by Chris Stone

SaaS is eating the infrastructure world

Mar 01, 2017
Cloud ComputingData CenterSaaS

It’s going to be a bumpy road ahead as companies start to adapt to serverless computing. Here’s a look at what will happen when software eats the infrastructure world.

Glowing hand using tablet with floating apps
Credit: Thinkstock

In many ways, we can compare the future of the software world to the emergence of self-driving cars. Just as we’re faced with questions around a unified set of operational standards for all companies eager to remove drivers from behind the wheel, serverless computing poses a similar set of challenges as software eats further and further into the infrastructure stack.

When that happens, the driver (or in this case, the infrastructure) will disappear into the background and the car (in this case, software applications) will take center stage. Whether we’re talking driverless cars or serverless computing, it’s going to be a bumpy road ahead as companies start to adapt. Here’s a look at what will happen when software eats the infrastructure world.

The move toward a server-less world

Imagine if you could plug an appliance into an outlet anywhere in the world and know that it will work properly, without shooting sparks when you turn it on. With the rise of AWS Lambda, and talks of Google, IBM and others building their own serverless computing platforms, that’s quickly becoming a reality. These platforms are metered by use, instead of forcing companies to pay for what they think they need. This model allows companies to scale up and down easily, and not be hampered by server memory and storage. This will lead to a business model change at software companies, allowing for sites to spin down and for costs to also spin down as a result, benefiting both consumers and large corporations.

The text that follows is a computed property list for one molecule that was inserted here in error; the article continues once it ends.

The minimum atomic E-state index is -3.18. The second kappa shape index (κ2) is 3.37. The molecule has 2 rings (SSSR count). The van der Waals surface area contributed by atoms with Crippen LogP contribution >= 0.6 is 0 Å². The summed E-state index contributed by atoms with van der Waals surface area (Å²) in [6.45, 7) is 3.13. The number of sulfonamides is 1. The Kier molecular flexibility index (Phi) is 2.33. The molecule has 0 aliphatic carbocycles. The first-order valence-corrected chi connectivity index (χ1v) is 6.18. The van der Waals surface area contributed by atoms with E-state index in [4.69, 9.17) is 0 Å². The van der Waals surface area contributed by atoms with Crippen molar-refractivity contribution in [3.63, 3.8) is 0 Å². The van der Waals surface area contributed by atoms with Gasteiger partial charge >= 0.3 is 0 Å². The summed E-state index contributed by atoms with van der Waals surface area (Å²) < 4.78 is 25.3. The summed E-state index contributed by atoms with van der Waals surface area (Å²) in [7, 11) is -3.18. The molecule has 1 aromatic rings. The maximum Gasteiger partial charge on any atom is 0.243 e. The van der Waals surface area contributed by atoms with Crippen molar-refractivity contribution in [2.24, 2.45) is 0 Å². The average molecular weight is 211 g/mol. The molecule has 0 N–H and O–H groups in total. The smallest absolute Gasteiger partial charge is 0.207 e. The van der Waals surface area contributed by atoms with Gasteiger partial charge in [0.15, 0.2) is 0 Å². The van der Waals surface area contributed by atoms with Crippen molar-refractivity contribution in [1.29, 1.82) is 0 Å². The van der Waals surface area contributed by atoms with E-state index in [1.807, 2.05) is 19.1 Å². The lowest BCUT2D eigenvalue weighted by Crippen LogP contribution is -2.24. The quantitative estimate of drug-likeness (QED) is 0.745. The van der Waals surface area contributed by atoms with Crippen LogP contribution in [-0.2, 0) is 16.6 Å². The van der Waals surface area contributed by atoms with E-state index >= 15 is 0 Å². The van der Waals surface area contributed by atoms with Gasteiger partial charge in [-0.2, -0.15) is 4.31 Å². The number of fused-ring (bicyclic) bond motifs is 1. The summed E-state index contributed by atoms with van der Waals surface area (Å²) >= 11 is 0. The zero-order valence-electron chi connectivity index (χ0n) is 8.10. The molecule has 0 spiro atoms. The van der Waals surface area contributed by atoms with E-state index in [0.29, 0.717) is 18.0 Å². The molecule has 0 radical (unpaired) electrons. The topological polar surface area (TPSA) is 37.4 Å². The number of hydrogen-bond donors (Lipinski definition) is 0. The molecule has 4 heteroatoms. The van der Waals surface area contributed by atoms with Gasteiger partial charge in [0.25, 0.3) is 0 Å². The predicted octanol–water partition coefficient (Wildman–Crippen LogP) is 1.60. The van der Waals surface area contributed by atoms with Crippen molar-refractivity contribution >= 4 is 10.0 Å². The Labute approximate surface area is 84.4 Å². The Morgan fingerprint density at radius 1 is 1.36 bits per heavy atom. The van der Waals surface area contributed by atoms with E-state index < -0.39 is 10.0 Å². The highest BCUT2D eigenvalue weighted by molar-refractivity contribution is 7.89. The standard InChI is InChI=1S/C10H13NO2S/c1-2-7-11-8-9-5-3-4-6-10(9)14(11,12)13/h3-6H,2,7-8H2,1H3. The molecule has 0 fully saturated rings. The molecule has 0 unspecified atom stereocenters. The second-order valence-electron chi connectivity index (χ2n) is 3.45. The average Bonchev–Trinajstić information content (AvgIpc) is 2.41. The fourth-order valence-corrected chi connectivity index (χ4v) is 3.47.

Sensors find their independence

Odds are, sensor technology like Amazon Alexa and Google Home will eventually operate independently of Amazon and Google. We’ll find conversational interfaces everywhere, from our mobile devices to our cars to mediums we haven’t even considered yet. Case in point: Amazon has already announced Lex, an API for developers to write their own interfaces using Lex as the back-end. This will likely be the approach across the board, where companies will need to build the experiences they want on top of a back-end service and API, or work with a company that specializes in creating campaigns around conversational user interfaces.

As we enter a serverless and sensor-focused world, enterprises must offer software applications that play nice in the changing tech landscape—just as makers of driverless cars must agree on a set of standards that will keep passengers and pedestrians safe. There are multiple approaches companies can take to get their digital tools in order, and they vary based on factors like the level of tech talent a company has employed (or plans to employ) and how much control that company wants over the digital experience it delivers to its customers. Those options are:

  1. Building a do-it-yourself application. This requires a team with the technical chops to create a digital experience from the ground-up.

  2. Using a Software-as-a-Service (SaaS) product that handles all the details behind the scenes, leaving the user with few options for customization. This choice might be too limiting for any organization with strong ideas about what their digital experience will look like.  

  3. Choosing a platform that eliminates the need for an in-house IT team, while still allowing an organization to piece together the digital experience that works for them by adding software on top of the infrastructure.

Over the next five to 10 years, there’s no doubt we’ll continue to see the role of software and applications evolve to better serve the end user. To return to the driverless car analogy, we will become less reliant on the driver in the car, or the infrastructure behind the software. It’s up to organizations to adapt to these changes to ensure a smooth ride.